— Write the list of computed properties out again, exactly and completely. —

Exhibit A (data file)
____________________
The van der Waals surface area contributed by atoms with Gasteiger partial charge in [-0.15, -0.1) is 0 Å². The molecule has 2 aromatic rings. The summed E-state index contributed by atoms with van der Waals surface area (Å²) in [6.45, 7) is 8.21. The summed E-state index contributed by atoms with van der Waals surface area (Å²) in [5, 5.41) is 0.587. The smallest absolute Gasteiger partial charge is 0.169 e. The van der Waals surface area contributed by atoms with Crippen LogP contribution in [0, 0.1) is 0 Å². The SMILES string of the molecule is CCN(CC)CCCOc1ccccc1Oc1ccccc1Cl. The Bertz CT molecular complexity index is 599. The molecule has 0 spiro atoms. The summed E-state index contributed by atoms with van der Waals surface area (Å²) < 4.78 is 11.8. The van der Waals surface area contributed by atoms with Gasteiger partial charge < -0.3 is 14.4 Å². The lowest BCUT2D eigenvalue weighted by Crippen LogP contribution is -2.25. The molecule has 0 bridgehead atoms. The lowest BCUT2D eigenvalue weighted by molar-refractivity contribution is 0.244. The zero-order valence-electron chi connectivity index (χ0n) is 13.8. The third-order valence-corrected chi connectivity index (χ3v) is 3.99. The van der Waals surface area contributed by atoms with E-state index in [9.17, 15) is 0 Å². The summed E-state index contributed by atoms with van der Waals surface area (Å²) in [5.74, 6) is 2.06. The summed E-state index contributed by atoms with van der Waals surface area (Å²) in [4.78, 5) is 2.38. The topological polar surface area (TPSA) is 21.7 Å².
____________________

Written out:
The van der Waals surface area contributed by atoms with Gasteiger partial charge in [-0.15, -0.1) is 0 Å². The molecule has 2 aromatic rings. The summed E-state index contributed by atoms with van der Waals surface area (Å²) in [6.45, 7) is 8.21. The summed E-state index contributed by atoms with van der Waals surface area (Å²) in [5, 5.41) is 0.587. The smallest absolute Gasteiger partial charge is 0.169 e. The van der Waals surface area contributed by atoms with Crippen LogP contribution in [0, 0.1) is 0 Å². The SMILES string of the molecule is CCN(CC)CCCOc1ccccc1Oc1ccccc1Cl. The Bertz CT molecular complexity index is 599. The molecule has 0 spiro atoms. The summed E-state index contributed by atoms with van der Waals surface area (Å²) < 4.78 is 11.8. The van der Waals surface area contributed by atoms with Gasteiger partial charge < -0.3 is 14.4 Å². The lowest BCUT2D eigenvalue weighted by Crippen LogP contribution is -2.25. The molecule has 0 bridgehead atoms. The lowest BCUT2D eigenvalue weighted by molar-refractivity contribution is 0.244. The zero-order valence-electron chi connectivity index (χ0n) is 13.8. The third-order valence-corrected chi connectivity index (χ3v) is 3.99. The van der Waals surface area contributed by atoms with E-state index in [9.17, 15) is 0 Å². The summed E-state index contributed by atoms with van der Waals surface area (Å²) in [5.74, 6) is 2.06. The summed E-state index contributed by atoms with van der Waals surface area (Å²) in [4.78, 5) is 2.38. The topological polar surface area (TPSA) is 21.7 Å².